I don’t know about you, but I’m sick of half-arsed emails and blog posts about this one’s 2015 planning, and that one’s Top Five tips for the best year ever, so let’s get this last virtue of wealth out there and get down to the business of actually living.

Global events notwithstanding.

Now that we have planned for the virtues of:

  • beauty – living authentically and taking care of our physical well-being and surroundings (body, presence, home, and garden)
  • friendship – treating the planet and other beings as well as we want to be treated
  • pleasure – agreeing to seek out new experiences as well as make time to do unproductive things.
  • wisdom – understanding ourselves and making choices based on the things we value

We’re moving onto wealth.

VirtueSub-ProjectExplanation
Wealth

I feel prosperous, my income
meets my needs.

incomeI have sufficient income to meet my needs.
expenseI am frugal and spend money wisely.

Cut and dried, the virtue of wealth is all about money (or maybe goods in lieu).  It’s about being able to pay the mortgage and put food on the table.  And not just for the now, I need to ensure there is money for the future too.

While a life of genteel poverty does sound very Jane Austen romantic, I’ve already mentioned that I value the capacity for choice and I am sorry to say that money is an essential component for that – beggars can’t be choosers.

The Virtue bit of the Virtue of Wealth

Putting money aside for the future is worrying.  Last year, the Association of Superannuation Funds of Australia (ASFA) suggested a couple wanting to live “modestly” for twenty years would need $33,120 per annum, and this would require  a lump sum of $431,000 to invest on retirement.  Or to live “comfortably”, $57,195 from a lump sum of $744,000

Following the changes in the cost of living reported in the September 2014 quarter, ASFA suggested $58,326 per annum from a $510,000 investment (must be a pretty good investment).  Though the $58k assumes the inclusion of a part Aged Pension which rises as the investment reduces.

Shockingly, the difference between the “modest” and “comfortable” lifestyles is leisure and recreational activities, the capacity to buy (replace) household goods, having private health insurance, a car, clothes, electronic equipment, and holiday travel.  Or at its most basic level, to be able to enjoy the things that I (we) currently take for granted.

So it appears that managing wealth optimally requires a candle at both ends approach  – maximising incomings and minimising outgoings.  Saving more and getting used to living on less.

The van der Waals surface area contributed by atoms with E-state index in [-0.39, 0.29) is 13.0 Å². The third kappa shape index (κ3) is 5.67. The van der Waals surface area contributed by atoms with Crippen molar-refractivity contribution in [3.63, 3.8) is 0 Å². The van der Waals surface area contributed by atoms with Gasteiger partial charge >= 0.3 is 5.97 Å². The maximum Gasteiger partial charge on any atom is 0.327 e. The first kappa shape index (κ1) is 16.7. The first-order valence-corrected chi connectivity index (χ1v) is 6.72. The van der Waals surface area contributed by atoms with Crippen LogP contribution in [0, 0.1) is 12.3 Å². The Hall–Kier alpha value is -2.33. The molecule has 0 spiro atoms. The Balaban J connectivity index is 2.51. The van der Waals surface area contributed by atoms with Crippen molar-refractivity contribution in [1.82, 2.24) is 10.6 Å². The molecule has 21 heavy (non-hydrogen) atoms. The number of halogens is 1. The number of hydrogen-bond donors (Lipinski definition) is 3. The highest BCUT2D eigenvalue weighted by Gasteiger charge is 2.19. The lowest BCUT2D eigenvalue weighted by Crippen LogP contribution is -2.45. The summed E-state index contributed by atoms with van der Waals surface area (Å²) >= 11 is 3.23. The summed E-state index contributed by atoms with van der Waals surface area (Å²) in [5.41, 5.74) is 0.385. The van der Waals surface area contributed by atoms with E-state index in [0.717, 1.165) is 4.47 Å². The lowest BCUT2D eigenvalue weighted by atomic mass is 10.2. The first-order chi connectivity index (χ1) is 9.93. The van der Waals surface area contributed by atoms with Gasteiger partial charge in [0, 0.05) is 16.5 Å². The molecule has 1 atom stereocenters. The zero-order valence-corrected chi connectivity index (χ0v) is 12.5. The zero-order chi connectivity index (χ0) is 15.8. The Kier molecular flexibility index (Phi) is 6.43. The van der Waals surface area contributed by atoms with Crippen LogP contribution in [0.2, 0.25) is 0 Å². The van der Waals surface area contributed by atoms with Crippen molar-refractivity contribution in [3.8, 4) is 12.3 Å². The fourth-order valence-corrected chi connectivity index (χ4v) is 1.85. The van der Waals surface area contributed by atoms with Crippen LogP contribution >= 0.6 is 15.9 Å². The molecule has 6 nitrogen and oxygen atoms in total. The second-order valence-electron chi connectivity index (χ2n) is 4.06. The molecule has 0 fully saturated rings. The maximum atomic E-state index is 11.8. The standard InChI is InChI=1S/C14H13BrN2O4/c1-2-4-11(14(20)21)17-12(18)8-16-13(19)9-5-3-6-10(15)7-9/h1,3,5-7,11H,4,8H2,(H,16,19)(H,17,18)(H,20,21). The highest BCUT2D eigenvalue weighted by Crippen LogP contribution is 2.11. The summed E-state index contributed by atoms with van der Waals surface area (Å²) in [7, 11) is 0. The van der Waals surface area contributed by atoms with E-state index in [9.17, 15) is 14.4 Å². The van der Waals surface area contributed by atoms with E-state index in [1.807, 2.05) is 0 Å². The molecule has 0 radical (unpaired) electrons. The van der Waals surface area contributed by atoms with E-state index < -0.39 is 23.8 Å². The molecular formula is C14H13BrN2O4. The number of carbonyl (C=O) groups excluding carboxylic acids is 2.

I am now classified as “long-term” unemployed, i.e. unemployed for more than 12 months.  Statistics suggest that I only have a 10% chance of gaining employment in any given month and I am more likely to gain transitory than permanent work.  And as the length of unemployment increases, my skills and social network will depreciate further and I will be more likely to become unhealthy and unhappy.  And (according to the statistics) I will probably give up looking for work all together. I’m dispirited just seeing it written down…

Diversification

So with that in mind, I can’t help thinking that just as a good investment portfolio is diversified, I should diversify my income streams:

  • continue to seek paid employment – permanent, contract, part-time, casual and/or temporary – anything maybe?
  • examine my options for developing a business, or the modern version of piecework
  • make bead necklaces?
  • rent out a room?
  • literally beg?

And for the sake of prudence, spend less without getting too obsessive about it:

  • pursue a Lean shopping methodology – systematically reduce waste by not buying more than I need, e.g. menu planning
  • follow with Just-In-Time-Delivery, e.g. use up my notebook stockpile before I buy the next one
  • set budgets e.g. a clothing allowance (ouch!)
  • examine phone, insurance, etc. providers and negotiate better rates
  • walk a bit more and drive a bit less

I also feel I should also pick a target income for the next twelve months.  Half the ASFA comfortable couple income at $29,163? (relying on DB to cover the bulk of household costs).

Funnily enough, I remember that when my salary first exceeded $29k, and I thought I was rich – so much money.  The notion feels intuitively right, though the number doesn’t seem like much of a contribution to the household accounts…

With that in mind, I have gone through a process to determine my hourly freelance rate which should I be fully self-employed would provide a living wage.  But I am going to keep this stretch target private.

What are your thoughts on this – would you pursue the same approach or try something else?  How would you set a target income?


Photo of the contents of my money box – not enough to bank yet.


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